President Bush opened a new drive for caps on medical malpractice awards Wednesday, contending that the limits would lower health care costs. Opponents said such ceilings would merely shield doctors and others who provided poor health care.
“I believe the voters made their position clear on Election Day on medical liability reform,” Bush said, citing his re-election as evidence of support for a proposal that has passed the House but failed in the Senate.
The renewed battle revived a partisan debate about whether Bush’s victory in November gave him a second-term mandate to push his big-ticket items through Congress.
Sen. Edward Kennedy, D-Mass., criticized Bush’s medical malpractice proposal, as well as the president’s claim of having new political capital.
“Barely two months after promising to unify and heal the country after a bitter election, the president’s again pushing for legislation that will further divide it,” Kennedy said.
“The president’s medical malpractice plan is nothing but a shameful shield for drug companies and HMOs who hurt people through negligence,” Kennedy said.
Ground zero for tort reform
Bush made his case in Madison County, across the Mississippi River from St. Louis. The county has been called the “judicial hellhole” of the nation by the American Tort Reform Association last year because of its reputation for huge awards won by plaintiffs.
Lawyers in the area say that the legal situation has been exaggerated and that large malpractice awards have been scarce.
“The United States Congress needs to pass real medical liability reform this year,” Bush said, slapping his lectern with an open palm to emphasize his point.
Behind him, the White House advance team arrayed audience members in white medical coats. Bush warned of a crisis but said it could be averted if the Republican-controlled Congress adopts his plan.
“This liability system, I’m telling you, is out of control,” Bush said. While his proposal has stalled in Congress, Republicans expanded their majorities in both houses in the November elections.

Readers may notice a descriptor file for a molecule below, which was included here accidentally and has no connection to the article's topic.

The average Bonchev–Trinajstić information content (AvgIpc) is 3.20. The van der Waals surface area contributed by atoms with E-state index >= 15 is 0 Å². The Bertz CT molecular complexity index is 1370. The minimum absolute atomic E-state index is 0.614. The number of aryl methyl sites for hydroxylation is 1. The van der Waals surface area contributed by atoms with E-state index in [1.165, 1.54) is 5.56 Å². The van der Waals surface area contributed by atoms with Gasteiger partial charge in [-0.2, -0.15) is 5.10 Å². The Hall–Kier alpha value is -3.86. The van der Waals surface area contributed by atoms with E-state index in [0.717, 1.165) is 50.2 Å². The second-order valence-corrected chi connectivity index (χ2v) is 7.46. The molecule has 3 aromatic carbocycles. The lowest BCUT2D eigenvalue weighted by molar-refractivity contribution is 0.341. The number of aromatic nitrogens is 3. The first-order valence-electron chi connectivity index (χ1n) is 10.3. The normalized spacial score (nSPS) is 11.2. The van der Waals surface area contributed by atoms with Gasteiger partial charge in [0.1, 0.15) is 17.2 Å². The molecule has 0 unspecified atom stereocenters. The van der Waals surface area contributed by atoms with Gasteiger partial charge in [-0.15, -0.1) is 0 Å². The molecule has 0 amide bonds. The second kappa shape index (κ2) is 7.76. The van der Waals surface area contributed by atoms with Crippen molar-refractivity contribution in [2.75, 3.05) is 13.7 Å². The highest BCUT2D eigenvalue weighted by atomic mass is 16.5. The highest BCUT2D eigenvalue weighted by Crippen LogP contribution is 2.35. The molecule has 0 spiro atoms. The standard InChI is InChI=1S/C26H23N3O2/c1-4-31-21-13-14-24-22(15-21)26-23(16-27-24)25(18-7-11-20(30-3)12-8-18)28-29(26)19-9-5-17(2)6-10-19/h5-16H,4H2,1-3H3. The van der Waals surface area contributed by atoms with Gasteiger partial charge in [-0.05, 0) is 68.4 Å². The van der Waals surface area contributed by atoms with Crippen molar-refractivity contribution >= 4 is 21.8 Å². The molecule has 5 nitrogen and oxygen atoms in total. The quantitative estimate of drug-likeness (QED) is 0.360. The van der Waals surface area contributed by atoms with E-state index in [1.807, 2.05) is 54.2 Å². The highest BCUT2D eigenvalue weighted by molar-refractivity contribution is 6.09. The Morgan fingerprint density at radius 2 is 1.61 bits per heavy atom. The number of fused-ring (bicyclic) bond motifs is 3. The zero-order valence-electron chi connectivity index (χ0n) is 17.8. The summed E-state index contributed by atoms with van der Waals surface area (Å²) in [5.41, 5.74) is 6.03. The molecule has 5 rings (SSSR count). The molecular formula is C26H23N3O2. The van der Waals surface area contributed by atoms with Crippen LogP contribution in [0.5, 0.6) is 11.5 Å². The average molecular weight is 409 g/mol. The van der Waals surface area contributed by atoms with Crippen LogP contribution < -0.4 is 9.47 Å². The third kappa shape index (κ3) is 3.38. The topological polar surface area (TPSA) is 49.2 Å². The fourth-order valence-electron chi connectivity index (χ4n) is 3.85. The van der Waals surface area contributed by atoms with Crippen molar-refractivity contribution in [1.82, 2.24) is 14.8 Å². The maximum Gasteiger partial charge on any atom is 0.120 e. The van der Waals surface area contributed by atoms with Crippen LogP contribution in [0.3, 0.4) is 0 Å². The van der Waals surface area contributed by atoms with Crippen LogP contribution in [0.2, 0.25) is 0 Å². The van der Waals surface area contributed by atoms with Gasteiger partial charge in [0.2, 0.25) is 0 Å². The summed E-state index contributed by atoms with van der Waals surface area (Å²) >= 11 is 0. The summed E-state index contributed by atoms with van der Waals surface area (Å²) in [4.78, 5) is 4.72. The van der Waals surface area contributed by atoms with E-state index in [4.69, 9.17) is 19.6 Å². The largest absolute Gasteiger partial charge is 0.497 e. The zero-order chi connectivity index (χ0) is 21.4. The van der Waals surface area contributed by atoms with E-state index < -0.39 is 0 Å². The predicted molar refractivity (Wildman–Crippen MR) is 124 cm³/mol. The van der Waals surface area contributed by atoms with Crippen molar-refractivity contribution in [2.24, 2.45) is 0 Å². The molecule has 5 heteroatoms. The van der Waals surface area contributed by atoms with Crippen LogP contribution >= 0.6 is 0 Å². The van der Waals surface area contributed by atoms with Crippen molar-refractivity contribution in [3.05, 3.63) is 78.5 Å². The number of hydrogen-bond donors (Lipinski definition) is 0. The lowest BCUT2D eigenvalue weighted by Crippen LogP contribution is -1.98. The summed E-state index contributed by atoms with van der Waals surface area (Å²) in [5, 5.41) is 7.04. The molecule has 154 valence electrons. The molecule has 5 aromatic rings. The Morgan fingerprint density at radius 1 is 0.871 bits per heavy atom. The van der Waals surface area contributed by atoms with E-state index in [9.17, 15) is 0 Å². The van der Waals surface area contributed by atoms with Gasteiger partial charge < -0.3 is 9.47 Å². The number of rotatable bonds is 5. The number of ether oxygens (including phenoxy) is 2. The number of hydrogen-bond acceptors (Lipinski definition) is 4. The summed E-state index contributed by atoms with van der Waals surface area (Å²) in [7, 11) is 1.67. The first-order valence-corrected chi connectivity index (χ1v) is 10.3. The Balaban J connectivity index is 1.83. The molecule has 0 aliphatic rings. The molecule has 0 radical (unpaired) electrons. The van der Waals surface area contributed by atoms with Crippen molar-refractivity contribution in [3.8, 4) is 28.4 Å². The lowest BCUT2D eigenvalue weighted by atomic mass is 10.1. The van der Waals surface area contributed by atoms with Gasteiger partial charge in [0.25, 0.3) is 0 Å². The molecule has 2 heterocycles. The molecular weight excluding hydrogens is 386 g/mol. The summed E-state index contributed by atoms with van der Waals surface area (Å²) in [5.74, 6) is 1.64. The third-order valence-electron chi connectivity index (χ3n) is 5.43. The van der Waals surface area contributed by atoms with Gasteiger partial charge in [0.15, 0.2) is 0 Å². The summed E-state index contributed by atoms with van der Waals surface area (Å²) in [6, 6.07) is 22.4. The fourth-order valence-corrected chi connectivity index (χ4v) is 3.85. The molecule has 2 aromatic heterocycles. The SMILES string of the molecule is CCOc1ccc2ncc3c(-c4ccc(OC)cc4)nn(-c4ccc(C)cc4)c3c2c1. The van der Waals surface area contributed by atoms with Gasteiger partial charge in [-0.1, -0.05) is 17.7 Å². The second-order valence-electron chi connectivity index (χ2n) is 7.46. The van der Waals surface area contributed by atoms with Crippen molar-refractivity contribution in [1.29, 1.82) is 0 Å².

The president wants to place a limit of $250,000 on non-economic damages, or the pain and suffering parts of malpractice awards. Caps on damage awards of varying types have been put in place in 27 states; Bush and his critics disagree on their impact.
Bush would impose no limits on economic losses suffered at the hands of bad doctors.
He wants to limit punitive damages to “egregious cases where they are justified” and cap damages to “reasonable amounts,” according to White House documents that did not elaborate.
He would allow malpractice awards to be paid out over time, instead of in a lump sum, and limit the time over which such suits could be filed after the claimed malpractice.
“Because the system is so unpredictable, there is a constant risk of being hit by a massive jury award,” Bush said. “It’s a system that’s just not fair. It’s costly for the doctors; it’s costly for small businesses; it’s costly for hospitals. It is really costly for patients.”
Scope of problem disputed
According to a recent study Bush that did not identify, “frivolous litigation” had helped push the “total cost of our tort system to more than $230 billion a year,” he said.
But Democratic lawmakers and consumer watchdog groups cited a Congressional Budget Office analysis that said malpractice costs represented less than 2 percent of overall health care spending in 2002.
“Thus, even a reduction of 25 percent to 30 percent in malpractice costs would lower health care costs by only about 0.4 percent to 0.5 percent, and the likely effect on health insurance premiums would be comparably small,” the CBO said in its report a year ago.
Doug Wojcieszak, a spokesman for Victims and Families United, an Illinois advocacy group, said Bush was “playing with the facts for political purposes” in singling out Madison County.
The group said that out of 720 medical malpractice and wrongful death cases filed in Madison and neighboring St. Clair counties from 1996 to 2003, just 14 cases resulted in jury verdicts, and six of those verdicts favored the plaintiffs.
According to the group, there has been only one medical malpractice lawsuit in Madison County that produced a verdict in the past seven years that would have been affected by Bush’s proposed $250,000 cap on non-economic damages.
Lawyers who represent malpractice victims and other opponents of Bush’s initiative say the real problem is insurers who look to raise premiums and, consequently, the companies’ bottom line.